Hot water systems often use more energy in a Passivhaus building than the heating system. Additionally, the hot water system runs all year round and can, therefore, contribute internal heat gains in summer. For these reasons, the design of the hot water system is important and should be started early as part of the integrated Passivhaus design process. This includes entering the hot water system design into the PHPP so it is part of the iterative design process. It is important that the internal heat gains are accounted for at the time when windows are being sized and any overheating risk is checked.
Obviously, hot water distribution pipes need to be insulated so the water is still hot when it arrives at the other end. This includes junctions and valves etc along the pipe, not just the straight runs that are easy to insulate. In larger systems, for example, communal heating in an apartment block, this is even more important.
If the design includes a hot water cylinder it should be located centrally to all the hot water outlets. This will allow for short pipe runs from the cylinder to the taps and potentially smaller pipe diameters also. It can also help eliminate the need for a pump to distribute the hot water. Similarly, the boiler or heating source needs to be close to the cylinder.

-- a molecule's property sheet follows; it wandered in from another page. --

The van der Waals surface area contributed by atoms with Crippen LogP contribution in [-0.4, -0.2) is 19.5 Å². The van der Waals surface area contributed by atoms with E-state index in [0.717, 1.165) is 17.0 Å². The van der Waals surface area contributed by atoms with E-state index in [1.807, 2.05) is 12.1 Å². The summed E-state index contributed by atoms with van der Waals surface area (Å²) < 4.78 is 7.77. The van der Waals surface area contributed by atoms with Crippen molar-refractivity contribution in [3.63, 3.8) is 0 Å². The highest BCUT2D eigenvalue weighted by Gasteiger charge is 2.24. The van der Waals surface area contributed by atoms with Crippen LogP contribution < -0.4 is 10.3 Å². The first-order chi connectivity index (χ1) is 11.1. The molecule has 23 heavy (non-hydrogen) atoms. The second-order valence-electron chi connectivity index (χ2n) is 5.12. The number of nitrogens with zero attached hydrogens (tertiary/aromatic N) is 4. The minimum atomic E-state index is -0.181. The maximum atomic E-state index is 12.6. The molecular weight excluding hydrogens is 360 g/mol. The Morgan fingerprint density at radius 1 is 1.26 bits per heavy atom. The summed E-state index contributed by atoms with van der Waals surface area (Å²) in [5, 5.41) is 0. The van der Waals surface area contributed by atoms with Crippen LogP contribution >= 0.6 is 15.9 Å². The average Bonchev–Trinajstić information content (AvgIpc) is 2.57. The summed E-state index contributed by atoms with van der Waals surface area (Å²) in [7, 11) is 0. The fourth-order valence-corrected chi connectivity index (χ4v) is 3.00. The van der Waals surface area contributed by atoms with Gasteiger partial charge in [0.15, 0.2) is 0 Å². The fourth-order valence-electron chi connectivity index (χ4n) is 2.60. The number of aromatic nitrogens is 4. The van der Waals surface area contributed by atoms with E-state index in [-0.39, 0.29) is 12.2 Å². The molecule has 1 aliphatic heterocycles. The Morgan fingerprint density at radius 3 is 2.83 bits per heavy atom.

The pipes between the cylinder and the taps will be full of hot water when the taps are turned off. The hot water in the pipes will cool down (regardless of insulation) until a tap is used again. The shorter the pipe and the smaller the diameter of the pipe, the smaller the volume of water it contains. Therefore, the system will be more efficient as there will be less heat loss from the pipes. And, equally importantly, this means less heat is given off from the pipes into the building which contributes to internal heat gains.
Similarly, if the heating is provided via the ventilation, the ducts need to be insulated fully so that the heat is delivered to the intended room. If it’s not, it is heating other parts of the building and the occupants might turn the heating up in an attempt to get enough heat where they actually want it. This will not only use more energy but will increase the internal heat gains.